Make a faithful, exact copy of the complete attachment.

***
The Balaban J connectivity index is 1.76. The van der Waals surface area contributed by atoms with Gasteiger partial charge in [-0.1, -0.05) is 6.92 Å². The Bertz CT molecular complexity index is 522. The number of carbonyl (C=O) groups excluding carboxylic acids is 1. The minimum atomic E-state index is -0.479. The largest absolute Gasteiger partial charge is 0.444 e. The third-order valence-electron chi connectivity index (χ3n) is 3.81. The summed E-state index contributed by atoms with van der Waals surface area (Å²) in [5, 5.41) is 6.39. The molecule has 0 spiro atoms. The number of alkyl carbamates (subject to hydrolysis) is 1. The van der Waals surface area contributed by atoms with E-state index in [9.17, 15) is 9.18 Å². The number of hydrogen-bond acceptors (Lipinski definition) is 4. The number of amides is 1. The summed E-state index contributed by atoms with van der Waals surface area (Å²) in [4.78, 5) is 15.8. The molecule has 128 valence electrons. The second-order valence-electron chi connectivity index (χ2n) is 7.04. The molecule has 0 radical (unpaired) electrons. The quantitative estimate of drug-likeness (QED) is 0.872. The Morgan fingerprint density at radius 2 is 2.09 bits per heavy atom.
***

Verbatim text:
The Balaban J connectivity index is 1.76. The van der Waals surface area contributed by atoms with Gasteiger partial charge in [-0.1, -0.05) is 6.92 Å². The Bertz CT molecular complexity index is 522. The number of carbonyl (C=O) groups excluding carboxylic acids is 1. The minimum atomic E-state index is -0.479. The largest absolute Gasteiger partial charge is 0.444 e. The third-order valence-electron chi connectivity index (χ3n) is 3.81. The summed E-state index contributed by atoms with van der Waals surface area (Å²) in [5, 5.41) is 6.39. The molecule has 0 spiro atoms. The number of alkyl carbamates (subject to hydrolysis) is 1. The van der Waals surface area contributed by atoms with E-state index in [9.17, 15) is 9.18 Å². The number of hydrogen-bond acceptors (Lipinski definition) is 4. The number of amides is 1. The summed E-state index contributed by atoms with van der Waals surface area (Å²) in [4.78, 5) is 15.8. The molecule has 128 valence electrons. The second-order valence-electron chi connectivity index (χ2n) is 7.04. The molecule has 0 radical (unpaired) electrons. The quantitative estimate of drug-likeness (QED) is 0.872. The Morgan fingerprint density at radius 2 is 2.09 bits per heavy atom.